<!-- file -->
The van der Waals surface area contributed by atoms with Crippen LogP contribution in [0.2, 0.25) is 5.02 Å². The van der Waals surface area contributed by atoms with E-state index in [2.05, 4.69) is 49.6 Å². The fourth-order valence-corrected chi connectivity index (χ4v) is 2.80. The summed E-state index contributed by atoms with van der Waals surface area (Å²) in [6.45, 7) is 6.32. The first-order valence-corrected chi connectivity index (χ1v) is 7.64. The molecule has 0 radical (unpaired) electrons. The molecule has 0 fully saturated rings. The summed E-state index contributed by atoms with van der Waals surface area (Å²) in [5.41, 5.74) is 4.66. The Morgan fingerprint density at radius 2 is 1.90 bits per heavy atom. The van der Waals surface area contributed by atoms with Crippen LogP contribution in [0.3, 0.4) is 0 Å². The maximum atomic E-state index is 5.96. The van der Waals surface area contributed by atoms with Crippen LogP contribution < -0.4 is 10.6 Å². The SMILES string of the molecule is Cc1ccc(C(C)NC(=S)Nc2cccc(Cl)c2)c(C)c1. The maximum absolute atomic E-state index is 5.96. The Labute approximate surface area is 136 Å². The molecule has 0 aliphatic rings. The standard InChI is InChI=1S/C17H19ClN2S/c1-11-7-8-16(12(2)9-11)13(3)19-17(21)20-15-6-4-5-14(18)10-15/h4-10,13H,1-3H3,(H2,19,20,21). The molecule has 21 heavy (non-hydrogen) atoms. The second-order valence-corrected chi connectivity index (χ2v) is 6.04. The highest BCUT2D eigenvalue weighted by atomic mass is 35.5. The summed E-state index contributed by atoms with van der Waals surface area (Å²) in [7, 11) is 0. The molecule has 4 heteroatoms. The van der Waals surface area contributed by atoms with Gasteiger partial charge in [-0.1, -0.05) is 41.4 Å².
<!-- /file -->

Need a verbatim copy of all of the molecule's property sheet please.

The van der Waals surface area contributed by atoms with Crippen LogP contribution in [0.2, 0.25) is 5.02 Å². The van der Waals surface area contributed by atoms with E-state index in [2.05, 4.69) is 49.6 Å². The fourth-order valence-corrected chi connectivity index (χ4v) is 2.80. The summed E-state index contributed by atoms with van der Waals surface area (Å²) in [6.45, 7) is 6.32. The first-order valence-corrected chi connectivity index (χ1v) is 7.64. The molecule has 0 radical (unpaired) electrons. The molecule has 0 fully saturated rings. The summed E-state index contributed by atoms with van der Waals surface area (Å²) in [5.41, 5.74) is 4.66. The Morgan fingerprint density at radius 2 is 1.90 bits per heavy atom. The van der Waals surface area contributed by atoms with Crippen LogP contribution in [0.3, 0.4) is 0 Å². The maximum atomic E-state index is 5.96. The van der Waals surface area contributed by atoms with Crippen LogP contribution < -0.4 is 10.6 Å². The SMILES string of the molecule is Cc1ccc(C(C)NC(=S)Nc2cccc(Cl)c2)c(C)c1. The maximum absolute atomic E-state index is 5.96. The Labute approximate surface area is 136 Å². The molecule has 0 aliphatic rings. The standard InChI is InChI=1S/C17H19ClN2S/c1-11-7-8-16(12(2)9-11)13(3)19-17(21)20-15-6-4-5-14(18)10-15/h4-10,13H,1-3H3,(H2,19,20,21). The molecule has 21 heavy (non-hydrogen) atoms. The second-order valence-corrected chi connectivity index (χ2v) is 6.04. The highest BCUT2D eigenvalue weighted by atomic mass is 35.5. The summed E-state index contributed by atoms with van der Waals surface area (Å²) in [7, 11) is 0. The molecule has 4 heteroatoms. The van der Waals surface area contributed by atoms with Gasteiger partial charge in [-0.1, -0.05) is 41.4 Å².